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United Way helps homeless, hosts Homewalk Nov. 7

Posted: October 8, 2009 11:13 a.m.
Updated: October 9, 2009 10:55 a.m.
LOS ANGELES (PRNewswire) -- As part of its ten-year Creating Pathways Out of Poverty plan, launched in 2007, United Way of Greater Los Angeles today announced the year two results of the Plan's impact on homelessness and poverty in Los Angeles County.

the program is focused on three interconnected areas which are the root causes of poverty--housing and healthcare, education, and financial stability. The plan aims to provide affordable housing and healthcare options to residents, help high school
students graduate prepared for college and the workforce and teach adult job skills and financial education.

Through an investment in programs and partnerships that provide long term solutions across these three areas, the strategy has rendered significant results in tackling the new faces of poverty in Greater Los Angeles. United Way also announced today the 2009 HomeWalk on Saturday, Nov. 7 at the Exposition Park in Los Angeles.

Year two results include the following:
* Nearly 5,000 homeless individuals and families moved into permanent housing as a result of the United Way HomeWalk and other efforts focused on homelessness.
* 35,000 students have been helped by new college and career planning programs.
* 3,500 people were placed in jobs as a result of new workforce development and job training programs.
* 3,000 parents participated in educational leadership programs as a result of a greater focus on key impact areas affecting academic achievement.
* 40,000 residents received free tax preparation and earned over $13 million in income tax credits as a result of tax preparation and education programs.
* First-ever Business Leaders Task Force on Homeless were formed as a result of greater business, non-profit and government collaboration.
* As a result of new educational alliances, including the Principals to Watch program, graduating principals have impacted 900 teachers and over 16,000 students.
* $1.6 million workforce development investment were made by LA Workforce Funder Collaborative as a result of new business, government and non-profit partnerships.

"As we realize the economic impact on homelessness in Los Angeles and beyond, we need to continue driving the programs that will eradicate homelessness and poverty in LA County," said Elise Buik, president and CEO of United Way of Greater Los Angeles.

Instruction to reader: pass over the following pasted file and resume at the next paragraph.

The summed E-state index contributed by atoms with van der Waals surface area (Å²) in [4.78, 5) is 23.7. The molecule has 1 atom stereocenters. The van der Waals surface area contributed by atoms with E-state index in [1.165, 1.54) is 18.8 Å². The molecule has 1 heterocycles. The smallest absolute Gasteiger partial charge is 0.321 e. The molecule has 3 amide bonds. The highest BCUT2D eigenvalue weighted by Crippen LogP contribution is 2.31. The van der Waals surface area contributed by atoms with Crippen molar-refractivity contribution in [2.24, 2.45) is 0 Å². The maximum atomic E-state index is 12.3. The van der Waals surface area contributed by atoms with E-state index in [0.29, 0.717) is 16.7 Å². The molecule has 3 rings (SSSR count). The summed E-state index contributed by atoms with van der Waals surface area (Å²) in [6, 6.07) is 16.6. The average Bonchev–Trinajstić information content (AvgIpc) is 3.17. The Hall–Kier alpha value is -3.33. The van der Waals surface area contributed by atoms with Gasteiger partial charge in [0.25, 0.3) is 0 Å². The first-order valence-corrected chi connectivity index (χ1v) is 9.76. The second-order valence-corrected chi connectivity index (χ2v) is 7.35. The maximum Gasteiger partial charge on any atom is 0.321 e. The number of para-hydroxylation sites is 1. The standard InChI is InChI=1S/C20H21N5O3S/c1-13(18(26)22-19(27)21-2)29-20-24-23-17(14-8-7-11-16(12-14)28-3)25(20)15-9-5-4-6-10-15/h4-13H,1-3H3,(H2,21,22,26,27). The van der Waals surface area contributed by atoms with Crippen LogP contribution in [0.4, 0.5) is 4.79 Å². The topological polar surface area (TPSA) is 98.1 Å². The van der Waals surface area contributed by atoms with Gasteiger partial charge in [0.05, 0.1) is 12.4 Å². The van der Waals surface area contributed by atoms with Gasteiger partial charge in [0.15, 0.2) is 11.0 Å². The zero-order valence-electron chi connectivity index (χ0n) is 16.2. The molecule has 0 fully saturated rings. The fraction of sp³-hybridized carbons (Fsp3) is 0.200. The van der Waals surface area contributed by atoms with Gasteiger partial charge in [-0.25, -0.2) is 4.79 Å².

"It's an uphill battle--foreclosures are up 222 percent and, in LA County, over half of households in the county spend more than 30 percent of their income on housing. Cities like New York, Seattle and Portland have focused on long-term solutions such as rapid rehousing and permanent supportive housing programs, and have had great success in reducing the homeless population.

"We are beginning to see these programs work here in LA County, and need to continue our single-minded focus to help people find their way out of poverty."

In its approach to end homelessness, the United Way targets the two most important segments of the population: families, the fastest growing segment; and the chronically homeless, the most costly segment.

To quickly move families into housing, the United Way works with partner organizations, such as Door of Hope in Pasadena, to provide rapid rehousing programs helping homeless families with the support they need to regain a stable foundation.

For the chronically homeless, the organization teams with partner organizations such as the Skid Row Housing Trust to provide permanent supportive housing with supportive services. This approach that has been proven to be significantly less costly than life on the street or in shelters.

United Way has also gathered 1,000 signatures to support the McKinney-Vento homeless bill, signed into law by President Obama, which provides millions of dollars in funding for programs that support that fight to end homelessness.

To improve educational achievement, United Way launched its seminal Middle School Report, spotlighting research around this critical transition period and its connection to high school graduation rates.

Leveraging the insights from the report, United Way is focusing on key areas that impact middle school academic achievement. These include leadership programs for principals to set the standard for teachers, engage parents and impact student performance; creating after-school programs to provide an untapped opportunity to improve academic achievement; and driving parents and schools to work together to directly impact students' ability to succeed.

To increase financial stability among Los Angeles residents, United Way leveraged workforce development and job training programs to promote career development and strong incomes.

Tax education and preparation provide financial and asset-building tools, as well as returning money back to Los Angeles residents (through the earned income tax credit partnership).

Also announced today is the third annual United Way HomeWalk, part of United Way's pledge to end and prevent homelessness.

On Saturday, Nov. 7 United Way aims to attract 5,000 HomeWalk participants and enough funds to move even more people into permanent housing.


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